288 pages | 39 B/W Illus.
Democracy and Climate Change explores the various ways in which democratic principles can lead governments to respond differently to climate change. The election cycle can lead to short-termism, which often appears to be at odds with the long-term nature of climate change, with its latency between cause and effect. However, it is clear that some democracies deal with climate change better than others, and this book demonstrates that overall stronger democratic qualities tend to correlate with improved climate performance.
Beginning by outlining a general concept of democratic efficacy, the book provides an empirical analysis of the influence of the quality of democracy on climate change performance across dozens of countries. The specific case study of Canada’s Kyoto Protocol process is then used to explain the mechanisms of democratic influence in depth. The wide-ranging research presented in the book opens up several new and exciting avenues of enquiry and will be of considerable interest to researchers with an interest in comparative politics, democracy studies and environmental policies.
"Even though there is little doubt that climate change challenges the practice of democracy in multiple ways, the exact relationship between both is still insufficiently understood. Based on extensive data analysis, Frederic Hanusch demonstrates in great detail that countries that are more democratic also cope more successfully with climate change. The call for eco-authoritarianism – at times still raised in some quarters – can be soundly rejected based on Hanusch’s work. Democracy and Climate Change is a major contribution and important reading for all who care about the future of our democracies in a warmer world." – Frank Biermann, Copernicus Institute of Sustainable Development, Utrecht University, The Netherlands, and Chair of the Earth System Governance Project
"Established democracies today face a variety of troubles as the global response to climate change hangs in the balance. In this context, Frederic Hanusch has produced a timely, sophisticated and compelling empirical analysis of how democratic quality promotes effective climate policy performance, systematically bringing evidence to bear on a vital question." – John Dryzek, Centre for Deliberative Democracy and Global Governance, University of Canberra, Australia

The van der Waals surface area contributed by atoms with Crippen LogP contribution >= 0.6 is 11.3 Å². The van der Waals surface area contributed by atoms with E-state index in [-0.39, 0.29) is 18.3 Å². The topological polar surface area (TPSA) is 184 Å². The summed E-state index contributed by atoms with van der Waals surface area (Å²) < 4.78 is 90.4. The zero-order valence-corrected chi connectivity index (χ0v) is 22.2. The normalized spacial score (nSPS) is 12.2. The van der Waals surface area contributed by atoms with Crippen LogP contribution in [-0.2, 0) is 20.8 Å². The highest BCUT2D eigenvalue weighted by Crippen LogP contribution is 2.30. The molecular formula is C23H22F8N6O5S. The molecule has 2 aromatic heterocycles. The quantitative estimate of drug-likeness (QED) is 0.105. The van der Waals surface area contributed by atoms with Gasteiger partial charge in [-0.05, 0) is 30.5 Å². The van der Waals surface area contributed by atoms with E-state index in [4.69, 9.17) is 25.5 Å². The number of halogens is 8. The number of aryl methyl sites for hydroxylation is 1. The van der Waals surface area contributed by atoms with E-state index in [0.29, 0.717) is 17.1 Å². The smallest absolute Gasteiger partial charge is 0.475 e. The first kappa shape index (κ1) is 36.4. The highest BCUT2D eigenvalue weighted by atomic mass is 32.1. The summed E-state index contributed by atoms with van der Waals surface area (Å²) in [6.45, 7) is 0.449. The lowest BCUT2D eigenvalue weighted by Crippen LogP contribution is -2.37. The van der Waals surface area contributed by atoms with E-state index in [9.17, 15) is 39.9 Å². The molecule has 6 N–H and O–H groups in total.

"This book represents a step-change in understanding the relationship between democratic systems and climate change mitigation. Through careful analysis of the characteristics of existing democracies, Frederic Hanusch provides compelling evidence that democratic quality has an effect on climate policy and reduction of greenhouse gases. The application of a conceptually novel account of democratic efficacy allows Hanusch to develop the politically significant argument that democratising democracy is critical in the fight against climate change." – Graham Smith, Centre for the Study of Democracy, University of Westminster, and Chair of the Foundation for Democracy and Sustainable Development, UK
Chapter 1. Introduction
Part I The Bases for the Analyses
Chapter 2. The unknown influence of democratic qualities on climate performance
Chapter 3. The concept and the operationalization of democratic efficacy
Part II. An Empirical Analysis of the Democracy-Climate Nexus
Chapter 4. Analysis I: more leads to more –positive statistical trends
Chapter 5. Analysis II: Canada’s Kyoto Protocol process, 1995-2012 - a case study perspective
Chapter 6. 1995-1997: Chrétien makes use of the prerogative
Chapter 7. 1998-2002: futile consultations
Chapter 8. 2003-2005: undemocratic unpredictability
Chapter 9. 2006-2012: democratic weakening and climate change as a shield issue
Chapter 10. Discussion analysis II: linkages between democratic quality and climate performance
Part III. Synergy
Chapter 11. Overall discussion
Chapter 12. Conclusion
The Routledge Global Cooperation series develops innovative approaches to one of the most pressing questions of our time – how to achieve cooperation in a culturally diverse and politically contested global world?
Many key contemporary problems such as climate change and forced migration require intensified cooperation on a global scale. Accelerated globalisation processes have led to an ever-growing interconnectedness of markets, states, societies and individuals. Many of today’s problems cannot be solved by nation states alone and require intensified cooperation at the local, national, regional and global level to tackle current and looming global crises.
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Tobias Debiel, Dirk Messner, Sigrid Quack and Jan Aart Scholte are Co-Directors of the Käte Hamburger Kolleg / Centre for Global Cooperation Research, University of Duisburg-Essen, Germany. Their research areas include climate change and sustainable development, global governance, internet governance and peacebuilding. Tobias Debiel is Professor of International Relations and Development Policy at the University of Duisburg-Essen and Director of the Institute for Development and Peace in Duisburg, Germany. Dirk Messner is Director of the Institute for Environment and Human Security at the United Nations University in Bonn, Germany. Sigrid Quack is Professor of Sociology at the University of Duisburg-Essen, Germany. Jan Aart Scholte is Professor of Peace and Development at the School of Global Studies, University of Gothenburg, Sweden.
Patricia Rinck is editorial manager of the series at the Centre for Global Cooperation Research.